Tuesday, August 21, 2012

Liberian President Ellen Johnson Sirleaf Suspends Son, 45 Others For Failure To Declare Assets

In a major step to battle corruption in her administration, Liberian President Ellen Johnson Sirleaf has suspended 46 government officials, including her son, for failing to declare their assets to anti-corruption authorities.

Her son, Charles Sirleaf, one of three of the president’s sons appointed to government posts, was suspended from his position as Deputy Central Bank Governor. The list also includes several deputy ministers and provincial superintendents. Bella Naija
AFP reports that a press release by the Presidency says their suspension would take immediate effect and would remain in force until they have met the assests declaration requirements.
“President Ellen Johnson Sirleaf has, with immediate effect, suspended 46 government officials for failing to declare their assets to the Liberia Anti-Corruption Commission. The suspension will remain in force until President Sirleaf receives confirmation from the Liberia Anti-Corruption Commission that they have met the assets declaration requirements.”

Before being reinstated, the suspended officials will have to pay the government an amount representing the value of their salaries and allowances for the period of suspension, it said.

Sirleaf is Africa’s first elected female president. She won a second term in 2011 elections and tackling corruption is still one the most pressing issues in the country. Corruption is seen as a big obstacle to development in Liberia which remains one of the world’s poorest countries nearly a decade after the end of a devastating 14-year civil war.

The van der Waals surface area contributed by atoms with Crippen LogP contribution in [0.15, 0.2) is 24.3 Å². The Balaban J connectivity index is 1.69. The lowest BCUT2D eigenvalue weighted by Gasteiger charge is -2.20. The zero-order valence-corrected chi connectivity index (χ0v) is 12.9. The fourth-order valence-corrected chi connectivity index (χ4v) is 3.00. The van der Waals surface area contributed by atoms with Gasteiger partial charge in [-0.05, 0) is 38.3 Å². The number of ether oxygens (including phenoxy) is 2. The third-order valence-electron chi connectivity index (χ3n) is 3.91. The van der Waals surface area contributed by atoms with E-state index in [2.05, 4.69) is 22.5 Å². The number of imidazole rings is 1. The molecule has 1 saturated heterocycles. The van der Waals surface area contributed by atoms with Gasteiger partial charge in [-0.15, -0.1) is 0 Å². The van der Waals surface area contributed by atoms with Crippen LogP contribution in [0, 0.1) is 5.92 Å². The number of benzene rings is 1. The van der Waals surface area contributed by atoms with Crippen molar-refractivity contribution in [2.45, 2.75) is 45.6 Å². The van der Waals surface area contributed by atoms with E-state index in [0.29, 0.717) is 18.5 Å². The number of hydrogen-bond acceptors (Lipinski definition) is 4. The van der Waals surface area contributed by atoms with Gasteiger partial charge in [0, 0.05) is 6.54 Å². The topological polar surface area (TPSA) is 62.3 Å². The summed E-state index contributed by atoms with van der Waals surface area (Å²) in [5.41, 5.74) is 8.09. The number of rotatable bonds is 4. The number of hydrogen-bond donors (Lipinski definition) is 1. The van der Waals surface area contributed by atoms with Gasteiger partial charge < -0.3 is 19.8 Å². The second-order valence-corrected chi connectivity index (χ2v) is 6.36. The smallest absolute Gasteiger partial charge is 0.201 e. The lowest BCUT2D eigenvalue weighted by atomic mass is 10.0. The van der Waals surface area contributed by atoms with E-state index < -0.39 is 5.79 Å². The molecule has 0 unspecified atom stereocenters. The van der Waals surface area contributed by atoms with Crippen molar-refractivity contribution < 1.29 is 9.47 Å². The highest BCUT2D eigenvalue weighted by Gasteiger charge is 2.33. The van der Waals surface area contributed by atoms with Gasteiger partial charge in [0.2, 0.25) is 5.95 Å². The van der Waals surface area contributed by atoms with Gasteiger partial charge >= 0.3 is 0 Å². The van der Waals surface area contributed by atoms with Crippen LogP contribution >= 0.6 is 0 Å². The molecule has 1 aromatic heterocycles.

Bella Naija  - The issue of public declaration of assets is one that has been severally resisted by top Nigerian leaders including the President, Goodluck Jonathan. However, the actions of Liberia’s President brings its importance again to the fore.

Do you think it is important for public office holders to declare their assets? Does this help in fighting corruption?

Also, Sirleaf’s act of not sparing her son from the suspension is one that has been lauded by leaders across the world. Political office holders in high positions are known to give favour to their family members, often overlooking their wrongdoings.

What do you think about the her act of suspending her son? Do you think Nigerian leaders should borrow a leaf from her actions?

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